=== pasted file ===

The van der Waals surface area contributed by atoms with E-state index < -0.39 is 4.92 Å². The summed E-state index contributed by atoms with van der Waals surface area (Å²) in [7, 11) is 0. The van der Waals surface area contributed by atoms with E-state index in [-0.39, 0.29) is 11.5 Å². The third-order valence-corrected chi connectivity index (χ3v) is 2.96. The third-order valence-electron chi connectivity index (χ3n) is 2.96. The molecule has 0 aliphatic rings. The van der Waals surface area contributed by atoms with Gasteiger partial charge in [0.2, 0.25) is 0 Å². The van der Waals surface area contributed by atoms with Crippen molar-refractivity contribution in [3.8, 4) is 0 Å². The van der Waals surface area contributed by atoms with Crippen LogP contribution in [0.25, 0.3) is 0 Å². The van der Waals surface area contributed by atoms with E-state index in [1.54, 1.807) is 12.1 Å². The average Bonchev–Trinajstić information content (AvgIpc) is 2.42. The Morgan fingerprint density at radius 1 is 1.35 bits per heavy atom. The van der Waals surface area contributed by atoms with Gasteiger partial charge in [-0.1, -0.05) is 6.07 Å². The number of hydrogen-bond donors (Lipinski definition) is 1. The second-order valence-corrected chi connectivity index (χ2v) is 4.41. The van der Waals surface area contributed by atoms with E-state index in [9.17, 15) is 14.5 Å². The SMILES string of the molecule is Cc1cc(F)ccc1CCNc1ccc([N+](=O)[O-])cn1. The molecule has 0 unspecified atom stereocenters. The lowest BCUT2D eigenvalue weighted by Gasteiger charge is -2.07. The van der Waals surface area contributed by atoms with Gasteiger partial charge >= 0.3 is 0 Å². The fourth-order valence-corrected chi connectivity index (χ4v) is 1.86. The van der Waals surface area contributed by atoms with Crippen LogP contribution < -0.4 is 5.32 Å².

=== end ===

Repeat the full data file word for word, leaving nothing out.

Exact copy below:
The van der Waals surface area contributed by atoms with E-state index < -0.39 is 4.92 Å². The summed E-state index contributed by atoms with van der Waals surface area (Å²) in [7, 11) is 0. The van der Waals surface area contributed by atoms with E-state index in [-0.39, 0.29) is 11.5 Å². The third-order valence-corrected chi connectivity index (χ3v) is 2.96. The third-order valence-electron chi connectivity index (χ3n) is 2.96. The molecule has 0 aliphatic rings. The van der Waals surface area contributed by atoms with Gasteiger partial charge in [0.2, 0.25) is 0 Å². The van der Waals surface area contributed by atoms with Crippen molar-refractivity contribution in [3.8, 4) is 0 Å². The van der Waals surface area contributed by atoms with Crippen LogP contribution in [0.25, 0.3) is 0 Å². The van der Waals surface area contributed by atoms with E-state index in [1.54, 1.807) is 12.1 Å². The average Bonchev–Trinajstić information content (AvgIpc) is 2.42. The Morgan fingerprint density at radius 1 is 1.35 bits per heavy atom. The van der Waals surface area contributed by atoms with Gasteiger partial charge in [-0.1, -0.05) is 6.07 Å². The number of hydrogen-bond donors (Lipinski definition) is 1. The second-order valence-corrected chi connectivity index (χ2v) is 4.41. The van der Waals surface area contributed by atoms with E-state index in [9.17, 15) is 14.5 Å². The SMILES string of the molecule is Cc1cc(F)ccc1CCNc1ccc([N+](=O)[O-])cn1. The molecule has 0 unspecified atom stereocenters. The lowest BCUT2D eigenvalue weighted by Gasteiger charge is -2.07. The van der Waals surface area contributed by atoms with Gasteiger partial charge >= 0.3 is 0 Å². The fourth-order valence-corrected chi connectivity index (χ4v) is 1.86. The van der Waals surface area contributed by atoms with Crippen LogP contribution < -0.4 is 5.32 Å².